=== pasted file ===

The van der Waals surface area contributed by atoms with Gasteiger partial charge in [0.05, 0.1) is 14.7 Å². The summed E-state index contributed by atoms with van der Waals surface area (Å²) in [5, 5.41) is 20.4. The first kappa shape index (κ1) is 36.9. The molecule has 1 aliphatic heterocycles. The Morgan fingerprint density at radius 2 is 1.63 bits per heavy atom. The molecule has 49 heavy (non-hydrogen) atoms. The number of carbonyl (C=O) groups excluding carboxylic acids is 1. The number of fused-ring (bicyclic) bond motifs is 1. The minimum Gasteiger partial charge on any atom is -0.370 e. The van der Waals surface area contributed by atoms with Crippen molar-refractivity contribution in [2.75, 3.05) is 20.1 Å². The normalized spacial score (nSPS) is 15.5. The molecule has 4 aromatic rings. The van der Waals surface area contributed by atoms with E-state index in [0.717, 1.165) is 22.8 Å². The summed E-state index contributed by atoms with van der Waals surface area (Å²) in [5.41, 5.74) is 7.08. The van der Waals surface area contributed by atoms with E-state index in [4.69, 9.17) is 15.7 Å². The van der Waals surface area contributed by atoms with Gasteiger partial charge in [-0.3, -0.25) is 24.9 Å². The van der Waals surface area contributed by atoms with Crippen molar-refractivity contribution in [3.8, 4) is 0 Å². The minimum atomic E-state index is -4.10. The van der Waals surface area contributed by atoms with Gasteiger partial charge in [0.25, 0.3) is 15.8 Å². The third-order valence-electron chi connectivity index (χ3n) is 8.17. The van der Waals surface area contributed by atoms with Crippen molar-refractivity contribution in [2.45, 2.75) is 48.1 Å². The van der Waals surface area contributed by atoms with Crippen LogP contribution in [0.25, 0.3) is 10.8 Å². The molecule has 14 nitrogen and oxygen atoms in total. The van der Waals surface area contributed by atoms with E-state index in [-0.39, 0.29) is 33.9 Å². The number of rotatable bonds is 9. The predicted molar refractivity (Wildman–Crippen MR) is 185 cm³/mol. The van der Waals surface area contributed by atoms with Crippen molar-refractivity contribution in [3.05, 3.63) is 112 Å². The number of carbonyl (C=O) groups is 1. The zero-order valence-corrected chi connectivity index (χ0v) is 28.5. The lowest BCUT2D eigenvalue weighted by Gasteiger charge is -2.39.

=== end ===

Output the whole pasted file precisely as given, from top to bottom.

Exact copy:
The van der Waals surface area contributed by atoms with Gasteiger partial charge in [0.05, 0.1) is 14.7 Å². The summed E-state index contributed by atoms with van der Waals surface area (Å²) in [5, 5.41) is 20.4. The first kappa shape index (κ1) is 36.9. The molecule has 1 aliphatic heterocycles. The Morgan fingerprint density at radius 2 is 1.63 bits per heavy atom. The molecule has 49 heavy (non-hydrogen) atoms. The number of carbonyl (C=O) groups excluding carboxylic acids is 1. The number of fused-ring (bicyclic) bond motifs is 1. The minimum Gasteiger partial charge on any atom is -0.370 e. The van der Waals surface area contributed by atoms with Crippen molar-refractivity contribution in [2.75, 3.05) is 20.1 Å². The normalized spacial score (nSPS) is 15.5. The molecule has 4 aromatic rings. The van der Waals surface area contributed by atoms with E-state index in [0.717, 1.165) is 22.8 Å². The summed E-state index contributed by atoms with van der Waals surface area (Å²) in [5.41, 5.74) is 7.08. The van der Waals surface area contributed by atoms with E-state index in [4.69, 9.17) is 15.7 Å². The van der Waals surface area contributed by atoms with Gasteiger partial charge in [-0.3, -0.25) is 24.9 Å². The van der Waals surface area contributed by atoms with Crippen molar-refractivity contribution in [3.8, 4) is 0 Å². The minimum atomic E-state index is -4.10. The van der Waals surface area contributed by atoms with Gasteiger partial charge in [0.25, 0.3) is 15.8 Å². The third-order valence-electron chi connectivity index (χ3n) is 8.17. The van der Waals surface area contributed by atoms with Crippen molar-refractivity contribution in [2.45, 2.75) is 48.1 Å². The van der Waals surface area contributed by atoms with Crippen LogP contribution in [0.25, 0.3) is 10.8 Å². The molecule has 14 nitrogen and oxygen atoms in total. The van der Waals surface area contributed by atoms with E-state index in [-0.39, 0.29) is 33.9 Å². The number of rotatable bonds is 9. The predicted molar refractivity (Wildman–Crippen MR) is 185 cm³/mol. The van der Waals surface area contributed by atoms with Crippen molar-refractivity contribution in [3.05, 3.63) is 112 Å². The number of carbonyl (C=O) groups is 1. The zero-order valence-corrected chi connectivity index (χ0v) is 28.5. The lowest BCUT2D eigenvalue weighted by Gasteiger charge is -2.39.